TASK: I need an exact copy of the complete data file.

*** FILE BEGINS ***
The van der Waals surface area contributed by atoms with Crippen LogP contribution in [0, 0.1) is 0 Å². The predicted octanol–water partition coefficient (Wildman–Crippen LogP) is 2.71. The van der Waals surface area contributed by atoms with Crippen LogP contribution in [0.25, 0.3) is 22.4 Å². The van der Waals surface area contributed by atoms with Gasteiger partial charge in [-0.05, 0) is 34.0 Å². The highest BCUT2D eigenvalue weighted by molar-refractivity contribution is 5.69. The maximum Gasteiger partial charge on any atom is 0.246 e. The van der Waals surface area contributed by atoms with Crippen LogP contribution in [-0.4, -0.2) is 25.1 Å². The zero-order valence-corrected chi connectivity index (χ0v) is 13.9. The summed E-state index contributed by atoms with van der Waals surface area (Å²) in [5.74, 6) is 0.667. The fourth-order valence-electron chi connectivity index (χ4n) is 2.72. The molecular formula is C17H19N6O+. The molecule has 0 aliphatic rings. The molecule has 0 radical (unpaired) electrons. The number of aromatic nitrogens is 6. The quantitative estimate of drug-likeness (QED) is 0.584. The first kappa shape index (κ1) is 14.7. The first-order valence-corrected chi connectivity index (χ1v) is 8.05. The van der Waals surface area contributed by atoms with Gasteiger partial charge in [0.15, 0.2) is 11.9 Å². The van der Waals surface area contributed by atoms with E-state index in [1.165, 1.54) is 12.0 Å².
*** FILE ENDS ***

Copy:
The van der Waals surface area contributed by atoms with Crippen LogP contribution in [0, 0.1) is 0 Å². The predicted octanol–water partition coefficient (Wildman–Crippen LogP) is 2.71. The van der Waals surface area contributed by atoms with Crippen LogP contribution in [0.25, 0.3) is 22.4 Å². The van der Waals surface area contributed by atoms with Gasteiger partial charge in [-0.05, 0) is 34.0 Å². The highest BCUT2D eigenvalue weighted by molar-refractivity contribution is 5.69. The maximum Gasteiger partial charge on any atom is 0.246 e. The van der Waals surface area contributed by atoms with Crippen LogP contribution in [-0.4, -0.2) is 25.1 Å². The zero-order valence-corrected chi connectivity index (χ0v) is 13.9. The summed E-state index contributed by atoms with van der Waals surface area (Å²) in [5.74, 6) is 0.667. The fourth-order valence-electron chi connectivity index (χ4n) is 2.72. The molecular formula is C17H19N6O+. The molecule has 0 aliphatic rings. The molecule has 0 radical (unpaired) electrons. The number of aromatic nitrogens is 6. The quantitative estimate of drug-likeness (QED) is 0.584. The first kappa shape index (κ1) is 14.7. The first-order valence-corrected chi connectivity index (χ1v) is 8.05. The van der Waals surface area contributed by atoms with Gasteiger partial charge in [0.15, 0.2) is 11.9 Å². The van der Waals surface area contributed by atoms with E-state index in [1.165, 1.54) is 12.0 Å².